In essence, I believe that my walk with Christ influences every aspect of my life, including health. Without health, one would not be able to enjoy the relationships he has, and may even feel a burden to his loved ones. Many of us focus on working and saving to buy a bigger house, at the expense of the real “house” – our bodies. With good health and loving relationships, I strongly believe that one would find deep contentment in his life even without lots of money. With that as a firm foundation, I believe that I can then focus on achieving financial freedom.

When asked what was the greatest piece of advice he has ever received, Warren Buffet replied, “The power of unconditional love. I mean, there is no power on earth like unconditional love. And I think that if you offered that to your child, I mean, you’re 90 percent of the way home. There may be days when you don’t feel like it — it’s not uncritical love; that’s a different animal — but to know you can always come back, that is huge in life. That takes you a long, long way. And I would say that every parent out there that can extend that to their child at an early age, it’s going to make for a better human being.”

And as he famously said, “When you get to my age, you’ll measure your success in life by how many of the people you want to have love you actually do love you. That’s the ultimate test of how you’ve lived your life.”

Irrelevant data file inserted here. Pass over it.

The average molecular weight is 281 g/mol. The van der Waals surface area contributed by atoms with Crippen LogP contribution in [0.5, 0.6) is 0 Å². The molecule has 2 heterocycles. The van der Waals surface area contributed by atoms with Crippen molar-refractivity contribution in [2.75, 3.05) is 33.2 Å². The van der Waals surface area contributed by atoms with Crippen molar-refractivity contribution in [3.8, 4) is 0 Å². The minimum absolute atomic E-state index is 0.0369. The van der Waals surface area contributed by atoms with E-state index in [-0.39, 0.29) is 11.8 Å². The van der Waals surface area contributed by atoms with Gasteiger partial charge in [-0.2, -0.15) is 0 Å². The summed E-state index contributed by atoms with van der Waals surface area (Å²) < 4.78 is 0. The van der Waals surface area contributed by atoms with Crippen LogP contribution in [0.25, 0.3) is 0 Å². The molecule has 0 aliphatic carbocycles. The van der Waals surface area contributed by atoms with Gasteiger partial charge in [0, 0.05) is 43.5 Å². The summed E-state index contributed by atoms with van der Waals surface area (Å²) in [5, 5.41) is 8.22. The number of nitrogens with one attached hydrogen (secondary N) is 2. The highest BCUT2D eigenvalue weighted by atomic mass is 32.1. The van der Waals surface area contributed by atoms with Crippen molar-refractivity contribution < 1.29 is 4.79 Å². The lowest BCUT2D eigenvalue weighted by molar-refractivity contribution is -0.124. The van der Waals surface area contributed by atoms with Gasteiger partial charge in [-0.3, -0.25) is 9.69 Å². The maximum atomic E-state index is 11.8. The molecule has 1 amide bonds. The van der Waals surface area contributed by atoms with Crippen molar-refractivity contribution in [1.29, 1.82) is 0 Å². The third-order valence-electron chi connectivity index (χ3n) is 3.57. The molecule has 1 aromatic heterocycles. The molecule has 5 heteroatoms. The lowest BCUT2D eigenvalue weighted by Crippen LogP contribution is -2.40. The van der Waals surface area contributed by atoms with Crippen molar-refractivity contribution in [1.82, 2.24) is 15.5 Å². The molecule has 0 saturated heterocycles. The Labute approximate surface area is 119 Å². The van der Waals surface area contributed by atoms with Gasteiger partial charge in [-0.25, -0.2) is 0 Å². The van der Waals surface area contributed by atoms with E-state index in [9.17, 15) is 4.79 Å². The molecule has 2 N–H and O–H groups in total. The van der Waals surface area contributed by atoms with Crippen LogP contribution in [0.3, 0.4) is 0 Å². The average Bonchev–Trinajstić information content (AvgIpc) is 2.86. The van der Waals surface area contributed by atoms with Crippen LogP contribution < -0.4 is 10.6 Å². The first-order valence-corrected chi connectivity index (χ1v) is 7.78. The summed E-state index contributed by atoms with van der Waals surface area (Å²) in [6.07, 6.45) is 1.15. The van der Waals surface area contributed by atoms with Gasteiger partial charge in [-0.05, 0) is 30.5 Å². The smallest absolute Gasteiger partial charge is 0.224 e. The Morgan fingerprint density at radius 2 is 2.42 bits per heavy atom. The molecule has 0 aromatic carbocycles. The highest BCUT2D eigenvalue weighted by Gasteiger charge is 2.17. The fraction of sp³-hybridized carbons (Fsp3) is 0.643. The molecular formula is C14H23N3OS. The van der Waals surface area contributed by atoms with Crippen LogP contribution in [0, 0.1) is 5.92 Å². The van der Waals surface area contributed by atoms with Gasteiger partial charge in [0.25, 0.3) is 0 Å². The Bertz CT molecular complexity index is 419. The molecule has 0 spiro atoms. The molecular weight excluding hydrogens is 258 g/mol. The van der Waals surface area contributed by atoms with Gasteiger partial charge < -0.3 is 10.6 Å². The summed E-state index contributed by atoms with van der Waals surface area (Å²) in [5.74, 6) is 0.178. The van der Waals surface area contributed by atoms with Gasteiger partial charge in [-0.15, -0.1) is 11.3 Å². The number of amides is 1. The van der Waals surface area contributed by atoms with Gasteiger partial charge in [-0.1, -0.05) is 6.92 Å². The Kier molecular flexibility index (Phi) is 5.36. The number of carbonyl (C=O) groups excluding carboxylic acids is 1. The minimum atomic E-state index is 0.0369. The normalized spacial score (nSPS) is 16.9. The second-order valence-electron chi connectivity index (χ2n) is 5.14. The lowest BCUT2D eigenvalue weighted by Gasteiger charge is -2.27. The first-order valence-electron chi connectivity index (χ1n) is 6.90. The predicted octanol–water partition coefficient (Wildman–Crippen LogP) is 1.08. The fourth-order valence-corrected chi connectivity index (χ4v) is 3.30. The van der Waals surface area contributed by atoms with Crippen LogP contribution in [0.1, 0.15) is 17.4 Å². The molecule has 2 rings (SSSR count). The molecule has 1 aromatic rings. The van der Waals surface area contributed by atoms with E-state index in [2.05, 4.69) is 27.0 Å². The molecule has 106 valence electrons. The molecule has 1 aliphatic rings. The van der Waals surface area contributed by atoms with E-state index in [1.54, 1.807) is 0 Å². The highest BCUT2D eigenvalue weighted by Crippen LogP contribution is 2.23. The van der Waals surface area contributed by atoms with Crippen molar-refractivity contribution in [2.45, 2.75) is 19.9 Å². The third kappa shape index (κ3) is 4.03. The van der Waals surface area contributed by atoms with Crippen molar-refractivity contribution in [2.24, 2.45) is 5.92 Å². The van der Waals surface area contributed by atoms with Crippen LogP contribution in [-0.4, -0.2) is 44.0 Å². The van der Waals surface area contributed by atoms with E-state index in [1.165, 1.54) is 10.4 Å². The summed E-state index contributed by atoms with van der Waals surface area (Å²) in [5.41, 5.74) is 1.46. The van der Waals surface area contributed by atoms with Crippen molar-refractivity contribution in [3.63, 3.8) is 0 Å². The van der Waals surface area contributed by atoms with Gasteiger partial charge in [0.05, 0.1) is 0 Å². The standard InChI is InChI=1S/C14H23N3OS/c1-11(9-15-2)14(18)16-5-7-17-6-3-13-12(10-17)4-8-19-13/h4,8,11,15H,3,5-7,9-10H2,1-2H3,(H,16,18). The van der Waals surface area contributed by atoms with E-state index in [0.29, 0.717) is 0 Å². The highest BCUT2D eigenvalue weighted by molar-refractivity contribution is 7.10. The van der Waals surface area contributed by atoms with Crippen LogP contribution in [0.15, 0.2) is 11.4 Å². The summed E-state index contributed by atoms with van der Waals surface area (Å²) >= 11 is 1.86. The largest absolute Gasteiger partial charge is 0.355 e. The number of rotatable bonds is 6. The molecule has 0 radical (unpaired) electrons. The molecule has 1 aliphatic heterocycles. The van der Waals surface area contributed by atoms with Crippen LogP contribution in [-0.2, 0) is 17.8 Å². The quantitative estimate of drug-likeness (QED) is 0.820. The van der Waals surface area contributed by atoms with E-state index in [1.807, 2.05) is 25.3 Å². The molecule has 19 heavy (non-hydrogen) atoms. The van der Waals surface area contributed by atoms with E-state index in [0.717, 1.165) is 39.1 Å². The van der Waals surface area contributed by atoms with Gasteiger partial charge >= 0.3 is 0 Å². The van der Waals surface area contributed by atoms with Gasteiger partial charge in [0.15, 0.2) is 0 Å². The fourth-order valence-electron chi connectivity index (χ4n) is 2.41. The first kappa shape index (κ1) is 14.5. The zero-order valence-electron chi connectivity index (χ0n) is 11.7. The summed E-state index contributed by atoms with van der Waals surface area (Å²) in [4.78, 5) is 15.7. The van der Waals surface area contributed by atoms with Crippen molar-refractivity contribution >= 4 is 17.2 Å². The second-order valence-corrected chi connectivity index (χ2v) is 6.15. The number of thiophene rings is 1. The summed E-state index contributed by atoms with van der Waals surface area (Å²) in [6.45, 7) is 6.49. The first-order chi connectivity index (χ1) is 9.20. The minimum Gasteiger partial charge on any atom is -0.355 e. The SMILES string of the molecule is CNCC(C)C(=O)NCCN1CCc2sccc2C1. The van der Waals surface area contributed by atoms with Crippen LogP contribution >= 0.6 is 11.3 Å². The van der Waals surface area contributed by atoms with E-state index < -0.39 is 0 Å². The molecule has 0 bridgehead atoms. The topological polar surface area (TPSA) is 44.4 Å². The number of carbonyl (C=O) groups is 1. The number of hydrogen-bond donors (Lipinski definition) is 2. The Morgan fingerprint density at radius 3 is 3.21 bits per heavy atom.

Portfolio of the Past

In the past, I mistook trading for investing and plunged into the stock market without first doing due diligence. I had no trading experience nor knowledge regarding technical analysis then. Thankfully, I was not hurt too bad, but the mistakes made caused me to realise that I had to spend more time gaining knowledge regarding stock investment.

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As seen above, most of my investments were either in penny stocks or in the commodity industry. I invested into silver at its peak of S$47-S$57, only to see it crash from there onwards to a low of around S$24 today. Most of the portfolio has been liquidated with the exception of my silver bullion coins. The corresponding % gains/losses are listed in the column on the right. Fortunately, the overall gains from my equity trades helped to cover some of the losses incurred in my commodity trades, thus reducing my overall losses. Though these mistakes were painful, I am glad to have learnt from these errors.

Some lessons learnt were:
1. Do not buy in a hyped up market without due diligence, especially in markets where you do not know how to value the investment.
2. Do not buy when a stock falls greatly in hope of a rebound without due diligence. You might just be catching a falling dagger.
3. Buy when the market is fearful, and the stock is selling at a bargain price.
4. Risk gets higher when the prices of your investment increases.
5. Do not be swayed by the movements of the market if you are confident of your investment; having done your homework.

I am indeed thankful that I have had the opportunity of learning more about investment through experience early in my life.  The mistakes made have brought my portfolio down, especially in a period where the general market rose significantly in 2012. However, if I was to look at the broader picture by comparing the time when I first started investing since Jan 2011 till Jan 2013, the STI index decreased by about 1% while my portfolio decreased by 7.52%. My aim is now to improve on this performance moving forward.